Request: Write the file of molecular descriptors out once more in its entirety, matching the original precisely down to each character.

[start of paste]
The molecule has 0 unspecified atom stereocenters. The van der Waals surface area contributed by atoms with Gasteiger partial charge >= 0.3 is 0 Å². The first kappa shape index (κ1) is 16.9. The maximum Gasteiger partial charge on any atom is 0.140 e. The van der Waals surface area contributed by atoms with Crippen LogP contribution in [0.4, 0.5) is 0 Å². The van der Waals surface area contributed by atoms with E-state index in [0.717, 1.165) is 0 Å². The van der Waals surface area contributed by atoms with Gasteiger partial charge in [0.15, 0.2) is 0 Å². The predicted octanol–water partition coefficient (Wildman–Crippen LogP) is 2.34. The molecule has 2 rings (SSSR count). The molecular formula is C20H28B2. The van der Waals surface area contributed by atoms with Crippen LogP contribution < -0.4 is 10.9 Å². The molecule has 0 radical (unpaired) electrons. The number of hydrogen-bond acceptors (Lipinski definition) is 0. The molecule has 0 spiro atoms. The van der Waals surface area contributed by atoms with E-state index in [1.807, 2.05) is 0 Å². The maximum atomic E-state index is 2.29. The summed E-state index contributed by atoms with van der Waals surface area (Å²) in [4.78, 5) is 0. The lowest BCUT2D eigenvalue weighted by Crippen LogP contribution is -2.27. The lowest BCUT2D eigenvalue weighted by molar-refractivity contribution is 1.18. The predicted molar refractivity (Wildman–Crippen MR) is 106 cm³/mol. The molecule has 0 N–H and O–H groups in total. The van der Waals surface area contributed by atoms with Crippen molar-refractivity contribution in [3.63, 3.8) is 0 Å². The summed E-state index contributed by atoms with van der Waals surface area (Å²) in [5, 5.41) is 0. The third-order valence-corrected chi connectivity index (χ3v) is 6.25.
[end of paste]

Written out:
The molecule has 0 unspecified atom stereocenters. The van der Waals surface area contributed by atoms with Gasteiger partial charge >= 0.3 is 0 Å². The first kappa shape index (κ1) is 16.9. The maximum Gasteiger partial charge on any atom is 0.140 e. The van der Waals surface area contributed by atoms with Crippen LogP contribution in [0.4, 0.5) is 0 Å². The van der Waals surface area contributed by atoms with E-state index in [0.717, 1.165) is 0 Å². The van der Waals surface area contributed by atoms with Gasteiger partial charge in [0.15, 0.2) is 0 Å². The predicted octanol–water partition coefficient (Wildman–Crippen LogP) is 2.34. The molecule has 2 rings (SSSR count). The molecular formula is C20H28B2. The van der Waals surface area contributed by atoms with Crippen LogP contribution < -0.4 is 10.9 Å². The molecule has 0 radical (unpaired) electrons. The number of hydrogen-bond acceptors (Lipinski definition) is 0. The molecule has 0 spiro atoms. The van der Waals surface area contributed by atoms with E-state index in [1.807, 2.05) is 0 Å². The maximum atomic E-state index is 2.29. The summed E-state index contributed by atoms with van der Waals surface area (Å²) in [4.78, 5) is 0. The lowest BCUT2D eigenvalue weighted by Crippen LogP contribution is -2.27. The lowest BCUT2D eigenvalue weighted by molar-refractivity contribution is 1.18. The predicted molar refractivity (Wildman–Crippen MR) is 106 cm³/mol. The molecule has 0 N–H and O–H groups in total. The van der Waals surface area contributed by atoms with Crippen molar-refractivity contribution in [3.63, 3.8) is 0 Å². The summed E-state index contributed by atoms with van der Waals surface area (Å²) in [5, 5.41) is 0. The third-order valence-corrected chi connectivity index (χ3v) is 6.25.